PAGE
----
Stauffer Glove & Safety is acutely aware of the potential for laceration and possible serious injury from handling the razorblade-like edges of raw glass or when disposing of offal. As architects continue to find new ways to use glass and glass manufacturers continue to produce larger pieces of glass, the sheer weight of the glass or assembly produces additional hazards to be addressed when trying to maintain a safe workplace. Aside from the sharp edges and the increases in weight, there are additional hazards that can be encountered while trimming the excess polyvinyl butyral from a laminated piece of glass, assembling spacers for an insulated glass unit, or handing glass coming off the tempering line.
Evolution of Cut-Resistant Materials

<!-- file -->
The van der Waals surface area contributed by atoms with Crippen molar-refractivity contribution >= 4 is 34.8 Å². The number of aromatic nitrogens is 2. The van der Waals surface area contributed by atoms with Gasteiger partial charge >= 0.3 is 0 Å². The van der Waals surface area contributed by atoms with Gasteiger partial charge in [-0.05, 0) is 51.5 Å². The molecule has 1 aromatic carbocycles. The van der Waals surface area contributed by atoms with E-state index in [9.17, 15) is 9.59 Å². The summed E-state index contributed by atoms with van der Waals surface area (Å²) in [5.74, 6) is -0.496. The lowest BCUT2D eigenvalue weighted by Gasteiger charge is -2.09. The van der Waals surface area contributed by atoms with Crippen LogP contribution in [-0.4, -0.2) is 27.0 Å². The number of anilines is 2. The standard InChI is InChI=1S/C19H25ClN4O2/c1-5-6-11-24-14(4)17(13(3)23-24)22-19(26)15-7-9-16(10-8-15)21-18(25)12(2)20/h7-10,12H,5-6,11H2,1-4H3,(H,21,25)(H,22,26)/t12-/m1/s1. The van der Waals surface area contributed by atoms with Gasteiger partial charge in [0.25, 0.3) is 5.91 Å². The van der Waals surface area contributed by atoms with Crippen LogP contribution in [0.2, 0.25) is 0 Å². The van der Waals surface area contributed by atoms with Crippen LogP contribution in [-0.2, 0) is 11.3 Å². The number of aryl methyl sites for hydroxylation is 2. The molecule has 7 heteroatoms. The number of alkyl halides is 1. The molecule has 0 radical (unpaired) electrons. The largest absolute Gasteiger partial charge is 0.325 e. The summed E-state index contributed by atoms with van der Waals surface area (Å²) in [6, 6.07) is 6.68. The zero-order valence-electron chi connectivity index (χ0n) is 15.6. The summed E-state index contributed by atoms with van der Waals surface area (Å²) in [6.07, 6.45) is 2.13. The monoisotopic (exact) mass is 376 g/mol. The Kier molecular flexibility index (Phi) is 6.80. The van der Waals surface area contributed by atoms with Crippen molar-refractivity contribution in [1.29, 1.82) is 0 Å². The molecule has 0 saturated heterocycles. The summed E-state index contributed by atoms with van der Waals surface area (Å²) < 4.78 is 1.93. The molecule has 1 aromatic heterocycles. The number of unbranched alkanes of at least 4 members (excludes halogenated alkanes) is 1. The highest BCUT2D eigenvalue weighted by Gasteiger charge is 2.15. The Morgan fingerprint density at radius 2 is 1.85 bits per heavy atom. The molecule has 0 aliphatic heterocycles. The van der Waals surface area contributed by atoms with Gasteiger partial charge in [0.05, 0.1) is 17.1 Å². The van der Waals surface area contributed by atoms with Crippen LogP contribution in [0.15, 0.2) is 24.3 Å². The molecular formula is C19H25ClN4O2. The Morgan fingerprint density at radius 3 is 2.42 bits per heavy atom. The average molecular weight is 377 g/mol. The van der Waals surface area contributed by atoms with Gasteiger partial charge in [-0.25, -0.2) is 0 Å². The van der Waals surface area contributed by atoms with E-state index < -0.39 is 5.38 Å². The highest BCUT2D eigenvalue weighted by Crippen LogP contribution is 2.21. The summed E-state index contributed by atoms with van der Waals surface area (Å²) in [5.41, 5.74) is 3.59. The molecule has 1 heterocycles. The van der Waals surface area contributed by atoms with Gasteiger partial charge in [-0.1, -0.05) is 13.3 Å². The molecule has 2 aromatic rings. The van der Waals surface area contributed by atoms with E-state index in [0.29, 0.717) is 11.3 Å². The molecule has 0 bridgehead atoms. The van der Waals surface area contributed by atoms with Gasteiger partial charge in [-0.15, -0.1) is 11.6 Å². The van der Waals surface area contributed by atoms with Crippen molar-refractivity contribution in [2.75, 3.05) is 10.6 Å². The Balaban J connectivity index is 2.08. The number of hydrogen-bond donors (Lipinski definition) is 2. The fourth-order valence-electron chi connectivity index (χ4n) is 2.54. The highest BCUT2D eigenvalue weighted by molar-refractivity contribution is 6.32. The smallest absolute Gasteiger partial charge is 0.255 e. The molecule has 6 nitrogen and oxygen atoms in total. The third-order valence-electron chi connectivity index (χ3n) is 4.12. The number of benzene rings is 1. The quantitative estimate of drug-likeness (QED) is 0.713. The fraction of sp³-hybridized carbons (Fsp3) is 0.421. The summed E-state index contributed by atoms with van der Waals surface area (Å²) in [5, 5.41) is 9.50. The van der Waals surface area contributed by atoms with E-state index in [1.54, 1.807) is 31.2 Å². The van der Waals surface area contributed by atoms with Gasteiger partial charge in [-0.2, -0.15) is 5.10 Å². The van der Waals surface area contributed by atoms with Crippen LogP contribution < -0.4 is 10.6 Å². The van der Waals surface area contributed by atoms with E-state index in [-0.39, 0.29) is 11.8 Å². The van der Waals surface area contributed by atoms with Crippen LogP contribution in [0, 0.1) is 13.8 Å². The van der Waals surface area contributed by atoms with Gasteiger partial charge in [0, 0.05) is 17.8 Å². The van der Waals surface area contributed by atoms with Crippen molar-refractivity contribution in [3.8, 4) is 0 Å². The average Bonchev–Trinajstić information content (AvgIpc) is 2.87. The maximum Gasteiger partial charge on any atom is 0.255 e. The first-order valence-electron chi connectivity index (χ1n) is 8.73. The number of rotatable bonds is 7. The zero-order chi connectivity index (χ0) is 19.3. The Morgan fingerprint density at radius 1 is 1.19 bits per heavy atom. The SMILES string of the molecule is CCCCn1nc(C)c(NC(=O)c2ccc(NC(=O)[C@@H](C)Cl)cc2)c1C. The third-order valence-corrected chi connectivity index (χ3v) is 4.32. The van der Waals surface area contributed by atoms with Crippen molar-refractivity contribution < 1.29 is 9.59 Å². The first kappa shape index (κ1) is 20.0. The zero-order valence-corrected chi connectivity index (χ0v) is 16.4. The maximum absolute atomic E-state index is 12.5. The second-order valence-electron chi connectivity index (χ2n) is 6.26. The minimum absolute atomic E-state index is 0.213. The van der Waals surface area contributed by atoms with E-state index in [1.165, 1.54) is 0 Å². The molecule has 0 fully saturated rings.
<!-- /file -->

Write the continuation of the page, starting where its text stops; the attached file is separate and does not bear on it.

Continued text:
For as long as glass fabricators have been creating their products, they have employed various materials to protect their hands and bodies from the risk of cuts and other serious injuries. One of the first forms of personal protective equipment utilized were heavy leather aprons. They provided basic cut protection but could be cut with minimal pressure. Cut protection was enhanced with the development of Kevlar by DuPont. This para-aramid fiber can be knitted into gloves or woven into textiles, both increasing cut protection capabilities and reducing the weight of the protective garments. The addition of steel grommets to woven Kevlar garments enhanced their cut protection and provided some ventilation.